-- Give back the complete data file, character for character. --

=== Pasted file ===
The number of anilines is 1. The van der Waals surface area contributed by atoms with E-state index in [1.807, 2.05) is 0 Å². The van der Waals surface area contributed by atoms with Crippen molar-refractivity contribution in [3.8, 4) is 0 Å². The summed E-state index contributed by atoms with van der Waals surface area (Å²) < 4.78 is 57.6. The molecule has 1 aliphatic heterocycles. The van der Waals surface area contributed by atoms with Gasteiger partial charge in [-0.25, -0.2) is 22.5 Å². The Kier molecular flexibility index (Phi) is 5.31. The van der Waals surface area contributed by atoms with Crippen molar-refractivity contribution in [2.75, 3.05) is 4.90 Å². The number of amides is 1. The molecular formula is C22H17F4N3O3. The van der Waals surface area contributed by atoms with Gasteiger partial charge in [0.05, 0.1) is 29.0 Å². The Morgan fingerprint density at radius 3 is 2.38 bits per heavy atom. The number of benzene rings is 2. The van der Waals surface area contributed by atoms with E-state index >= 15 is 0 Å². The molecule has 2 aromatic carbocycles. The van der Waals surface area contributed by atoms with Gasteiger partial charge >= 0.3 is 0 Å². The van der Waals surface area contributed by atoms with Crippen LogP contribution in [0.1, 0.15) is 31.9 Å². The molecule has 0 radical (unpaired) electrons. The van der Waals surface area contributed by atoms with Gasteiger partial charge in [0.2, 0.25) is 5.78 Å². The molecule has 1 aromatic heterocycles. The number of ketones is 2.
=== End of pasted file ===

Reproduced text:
The number of anilines is 1. The van der Waals surface area contributed by atoms with E-state index in [1.807, 2.05) is 0 Å². The van der Waals surface area contributed by atoms with Crippen molar-refractivity contribution in [3.8, 4) is 0 Å². The summed E-state index contributed by atoms with van der Waals surface area (Å²) < 4.78 is 57.6. The molecule has 1 aliphatic heterocycles. The van der Waals surface area contributed by atoms with Gasteiger partial charge in [-0.25, -0.2) is 22.5 Å². The Kier molecular flexibility index (Phi) is 5.31. The van der Waals surface area contributed by atoms with Crippen molar-refractivity contribution in [2.75, 3.05) is 4.90 Å². The number of amides is 1. The molecular formula is C22H17F4N3O3. The van der Waals surface area contributed by atoms with Gasteiger partial charge in [0.05, 0.1) is 29.0 Å². The Morgan fingerprint density at radius 3 is 2.38 bits per heavy atom. The number of benzene rings is 2. The van der Waals surface area contributed by atoms with E-state index >= 15 is 0 Å². The molecule has 2 aromatic carbocycles. The van der Waals surface area contributed by atoms with Gasteiger partial charge >= 0.3 is 0 Å². The van der Waals surface area contributed by atoms with Crippen LogP contribution in [0.1, 0.15) is 31.9 Å². The molecule has 0 radical (unpaired) electrons. The van der Waals surface area contributed by atoms with Gasteiger partial charge in [0.2, 0.25) is 5.78 Å². The molecule has 1 aromatic heterocycles. The number of ketones is 2.